You are getting bombarded with bad ads. 

Google says it removed more than 3 billion of them last year — bad ads that tried to trick you, infect you or shock you.

I got one, too.

I was reading an article on the Los Angeles Times site on my phone, when — boom — right in front of me, a bad ad.

So bad, we can’t show it to you without fuzzing it out.

It looks like a man’s body part with some white goo on it.

“Men, you don’t need the blue pill if you do this once a day,” it says. 

My first thought is, ‘Wow, that’s very unpleasant. Don’t let the kids see!”

But my second thought is, “Actually, this is a really good way to show you what’s going on with offensive and malicious ads on your phone and computer — and how you, the customer, can be kept in the dark.

Watch report (and see ad) here:



Who sent this ad?

Our first stop, the L.A. Times, since the ad showed up on their site.

The Times says yes, this ad is in “poor taste,” but it’s not their ad. It came to their site from another company.

Which company? we ask.

But the L.A. Times goes silent, and stops answering our calls and e-mails.

Elevated Experience?

We keep looking and find out this ad is connected to a company called Yieldmo.

Yieldmo says it operates “one of the world’s largest independent mobile ad marketplaces,” delivering more than 8 billion mobile ad impressions every month.

Their mission, they say, is to “elevate the digital advertising experience for consumers, advertisers, and publishers.”


Yieldmo says its mission is to “elevate the digital advertising experience.” Image: Yieldmo


So, we write in as a customer.

After two requests, Yieldmo finally answers, saying, “This ad has been blocked” and “it will no longer appear on any website.”

That’s great! We ask, how did it happen?

Now Yieldmo goes silent. No response.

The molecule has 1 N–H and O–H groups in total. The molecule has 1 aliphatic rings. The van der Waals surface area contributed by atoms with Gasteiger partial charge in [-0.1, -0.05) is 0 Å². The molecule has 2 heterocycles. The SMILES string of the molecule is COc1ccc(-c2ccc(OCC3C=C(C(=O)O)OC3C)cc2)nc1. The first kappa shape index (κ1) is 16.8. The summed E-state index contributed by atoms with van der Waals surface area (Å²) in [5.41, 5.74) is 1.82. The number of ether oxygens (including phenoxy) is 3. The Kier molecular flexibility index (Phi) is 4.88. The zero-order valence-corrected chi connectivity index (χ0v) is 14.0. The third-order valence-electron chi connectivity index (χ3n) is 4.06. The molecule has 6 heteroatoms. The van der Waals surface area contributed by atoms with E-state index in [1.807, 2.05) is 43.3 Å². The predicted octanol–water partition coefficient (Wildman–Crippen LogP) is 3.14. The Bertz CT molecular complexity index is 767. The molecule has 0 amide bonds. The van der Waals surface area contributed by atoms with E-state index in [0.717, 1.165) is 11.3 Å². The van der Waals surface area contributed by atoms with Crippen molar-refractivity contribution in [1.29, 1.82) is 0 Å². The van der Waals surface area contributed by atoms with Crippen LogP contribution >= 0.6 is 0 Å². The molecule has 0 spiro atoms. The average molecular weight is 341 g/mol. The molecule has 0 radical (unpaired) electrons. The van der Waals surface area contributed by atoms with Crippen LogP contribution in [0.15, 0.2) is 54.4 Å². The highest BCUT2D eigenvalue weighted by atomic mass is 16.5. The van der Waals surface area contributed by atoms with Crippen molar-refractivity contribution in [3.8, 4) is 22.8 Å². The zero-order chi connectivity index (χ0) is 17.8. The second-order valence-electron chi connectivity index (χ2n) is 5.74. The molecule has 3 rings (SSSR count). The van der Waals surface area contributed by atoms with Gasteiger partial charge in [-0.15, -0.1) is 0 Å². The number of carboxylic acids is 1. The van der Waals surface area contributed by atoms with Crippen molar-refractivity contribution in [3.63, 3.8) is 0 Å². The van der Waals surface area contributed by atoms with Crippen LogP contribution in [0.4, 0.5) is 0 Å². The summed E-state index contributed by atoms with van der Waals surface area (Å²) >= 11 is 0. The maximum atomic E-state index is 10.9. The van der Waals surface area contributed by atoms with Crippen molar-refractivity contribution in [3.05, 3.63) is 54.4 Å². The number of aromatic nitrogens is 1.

Search for Answers

We contact them again, this time as a reporter with Archer News Network.

Chief Revenue Officer Jeremy Steinberg answers. 

He says it’s not a Yieldmo ad, but did come through their pipes, and they blocked it.

We ask who sent the ad.

Steinberg says he can’t say — their contracts prevent that kind of info going out.

We have more questions for this company delivering you billions of ads on big-name sites like Time, CNN and Univision.

Does Yieldmo approve the ads before delivery? How did this ad get through?

But it’s over — Steinberg says he’s too busy to answer any more questions.


Yieldmo’s Jeremy Steinberg declines to answer further questions about an unpleasant ad & the company’s response to customers.


What now? 

The people giving us the bad ads have cut us off.

It’s like someone exposes himself to you at your house and the police and neighbors know his name, but they won’t tell you who it is or how he got to your house.

Archer News turns to experts for help.

“If you as a consumer receive an ad like this, what do you do?” we ask Travis Smith, a researcher with security company Tripwire in Portland, Oregon.

“There’s really not much you can do as a consumer because you’ve already been exposed to that ad,” he answers. “You can’t unsee some things, right?”


Tripwire’s Travis Smith speaks to Archer News about obnoxious & malicious ads. Image: Archer News Network


Despite the shortage of answers from the Los Angeles Times and Yieldmo, he says it’s a good idea to contact the companies involved if you get a bad ad.

“They don’t want to be in a position where, like, a minor viewed this type of ad — when it’s supposed to be served to an adult — because then they could be liable for different things,” Smith says.

“Then why are they showing inappropriate ads like that?” we ask.

“Because they’re making money off of it,” Smith responds.

What Should You Do?

Smith’s solution? 

“The best possibility, if you’re concerned about ads, whether they might be inappropriate or malicious, is install something like an ad blocker to prevent seeing anything like that,” says Smith. 

Ad blockers keep ads from showing up on your screen, as illustrated in this AdBlock, well, ad video.